He glanced at her under his bent brows.

"I don't know," he said, "that I want to see it. That isn't what's the matter with me. You don't understand the situation. It isn't all over. She's only being good about it. She doesn't care a rap about me. She can't. And what's more I don't want her to."

"You—don't—want her to?"

He burst out. "My God, I want nothing in this world but you. And I can't have you. That's what's the matter with me."

"No, no, it isn't," she cried. "You don't know."

"I do know. It's hurting me. And——" he looked at her and his voice shook—"it's hurting you. I won't have you hurt."

He started forward suddenly as if he would have taken her in his arms. She put up her hands to keep him off.

"No, no!" she cried. "I'm all right. I'm all right. It isn't that. You mustn't think it."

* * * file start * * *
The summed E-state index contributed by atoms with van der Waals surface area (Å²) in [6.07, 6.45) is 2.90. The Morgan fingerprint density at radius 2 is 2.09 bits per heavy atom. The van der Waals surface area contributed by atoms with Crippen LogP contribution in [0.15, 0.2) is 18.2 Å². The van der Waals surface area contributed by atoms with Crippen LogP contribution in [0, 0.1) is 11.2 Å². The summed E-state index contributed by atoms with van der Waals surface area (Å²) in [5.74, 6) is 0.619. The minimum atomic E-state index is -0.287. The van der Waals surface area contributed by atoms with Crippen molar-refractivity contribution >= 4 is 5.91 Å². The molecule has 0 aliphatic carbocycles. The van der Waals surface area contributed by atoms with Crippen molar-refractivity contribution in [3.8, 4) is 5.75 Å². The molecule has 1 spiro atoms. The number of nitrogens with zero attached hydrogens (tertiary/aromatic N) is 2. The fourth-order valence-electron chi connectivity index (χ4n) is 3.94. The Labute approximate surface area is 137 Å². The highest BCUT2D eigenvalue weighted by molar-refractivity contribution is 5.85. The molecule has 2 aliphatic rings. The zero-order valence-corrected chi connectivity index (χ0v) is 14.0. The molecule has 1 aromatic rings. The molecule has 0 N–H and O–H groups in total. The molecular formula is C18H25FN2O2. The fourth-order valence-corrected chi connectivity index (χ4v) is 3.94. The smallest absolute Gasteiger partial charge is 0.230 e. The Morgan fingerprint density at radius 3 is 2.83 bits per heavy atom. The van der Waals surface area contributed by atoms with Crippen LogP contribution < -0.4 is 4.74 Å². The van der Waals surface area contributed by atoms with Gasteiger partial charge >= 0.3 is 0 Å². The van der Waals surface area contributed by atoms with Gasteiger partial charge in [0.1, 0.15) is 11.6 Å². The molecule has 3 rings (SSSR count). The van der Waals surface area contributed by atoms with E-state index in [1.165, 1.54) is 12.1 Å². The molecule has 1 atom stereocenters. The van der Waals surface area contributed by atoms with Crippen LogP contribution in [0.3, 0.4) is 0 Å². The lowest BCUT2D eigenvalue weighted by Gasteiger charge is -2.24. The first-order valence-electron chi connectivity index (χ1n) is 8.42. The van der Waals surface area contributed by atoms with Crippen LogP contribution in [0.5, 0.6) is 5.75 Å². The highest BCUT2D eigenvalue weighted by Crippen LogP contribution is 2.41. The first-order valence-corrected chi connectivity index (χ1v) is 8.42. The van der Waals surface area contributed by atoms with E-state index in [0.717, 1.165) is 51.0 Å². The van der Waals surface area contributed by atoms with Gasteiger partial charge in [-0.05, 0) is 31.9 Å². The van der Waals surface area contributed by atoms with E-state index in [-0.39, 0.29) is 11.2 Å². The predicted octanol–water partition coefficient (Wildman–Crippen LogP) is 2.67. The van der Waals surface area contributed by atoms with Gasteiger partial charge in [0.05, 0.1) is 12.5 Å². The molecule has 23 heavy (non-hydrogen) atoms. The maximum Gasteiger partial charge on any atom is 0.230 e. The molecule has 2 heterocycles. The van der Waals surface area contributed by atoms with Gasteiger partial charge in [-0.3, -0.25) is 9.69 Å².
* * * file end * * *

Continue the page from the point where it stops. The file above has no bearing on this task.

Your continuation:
"I know it. That's why I came."

He came near again. He seized her struggling hands.

"Agatha, why can't we? Why shouldn't we?"

"No, no," she moaned. "We can't. We mustn't. Not that way. I don't want it, Rodney, that way."

"It shall be any way you like. Only don't beat me off."

"I'm not—beating—you—off."

She stood up. Her face changed suddenly.

"Rodney—I forgot. They're coming."

"Who are they?"

"The Powells. They're coming to lunch."

"Can't you put them off?"

"I can, but it wouldn't be very wise, dear. They might think——"

"Confound them—they would think."

He was pulling himself visibly together.

"I'm afraid, Aggy, I ought——"

"I know—you must. You must go soon." He looked at his watch.

"I must go now, dear. I daren't stay. It's dangerous."

"I know," she whispered.

"But when is the brute going?"

"Poor darling, he's going next week—next Thursday."